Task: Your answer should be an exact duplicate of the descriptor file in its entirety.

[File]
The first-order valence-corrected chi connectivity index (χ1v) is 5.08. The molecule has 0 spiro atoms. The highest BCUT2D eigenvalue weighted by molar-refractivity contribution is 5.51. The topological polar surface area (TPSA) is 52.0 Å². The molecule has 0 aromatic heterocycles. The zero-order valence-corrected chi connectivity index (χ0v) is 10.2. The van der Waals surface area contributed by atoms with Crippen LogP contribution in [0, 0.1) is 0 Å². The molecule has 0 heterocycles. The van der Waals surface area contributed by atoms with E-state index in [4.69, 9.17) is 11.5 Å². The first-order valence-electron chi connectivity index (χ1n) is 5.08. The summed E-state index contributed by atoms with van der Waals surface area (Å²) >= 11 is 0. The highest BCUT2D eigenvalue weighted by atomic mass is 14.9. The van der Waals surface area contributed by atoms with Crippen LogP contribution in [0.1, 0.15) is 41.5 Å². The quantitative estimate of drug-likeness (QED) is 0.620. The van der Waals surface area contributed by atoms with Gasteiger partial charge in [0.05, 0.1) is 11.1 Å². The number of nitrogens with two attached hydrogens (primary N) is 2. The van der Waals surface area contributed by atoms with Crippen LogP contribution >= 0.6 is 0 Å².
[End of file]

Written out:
The first-order valence-corrected chi connectivity index (χ1v) is 5.08. The molecule has 0 spiro atoms. The highest BCUT2D eigenvalue weighted by molar-refractivity contribution is 5.51. The topological polar surface area (TPSA) is 52.0 Å². The molecule has 0 aromatic heterocycles. The zero-order valence-corrected chi connectivity index (χ0v) is 10.2. The van der Waals surface area contributed by atoms with Crippen LogP contribution in [0, 0.1) is 0 Å². The molecule has 0 heterocycles. The van der Waals surface area contributed by atoms with E-state index in [4.69, 9.17) is 11.5 Å². The first-order valence-electron chi connectivity index (χ1n) is 5.08. The summed E-state index contributed by atoms with van der Waals surface area (Å²) >= 11 is 0. The highest BCUT2D eigenvalue weighted by atomic mass is 14.9. The van der Waals surface area contributed by atoms with Crippen LogP contribution in [0.1, 0.15) is 41.5 Å². The quantitative estimate of drug-likeness (QED) is 0.620. The van der Waals surface area contributed by atoms with Gasteiger partial charge in [0.05, 0.1) is 11.1 Å². The number of nitrogens with two attached hydrogens (primary N) is 2. The van der Waals surface area contributed by atoms with Crippen LogP contribution >= 0.6 is 0 Å².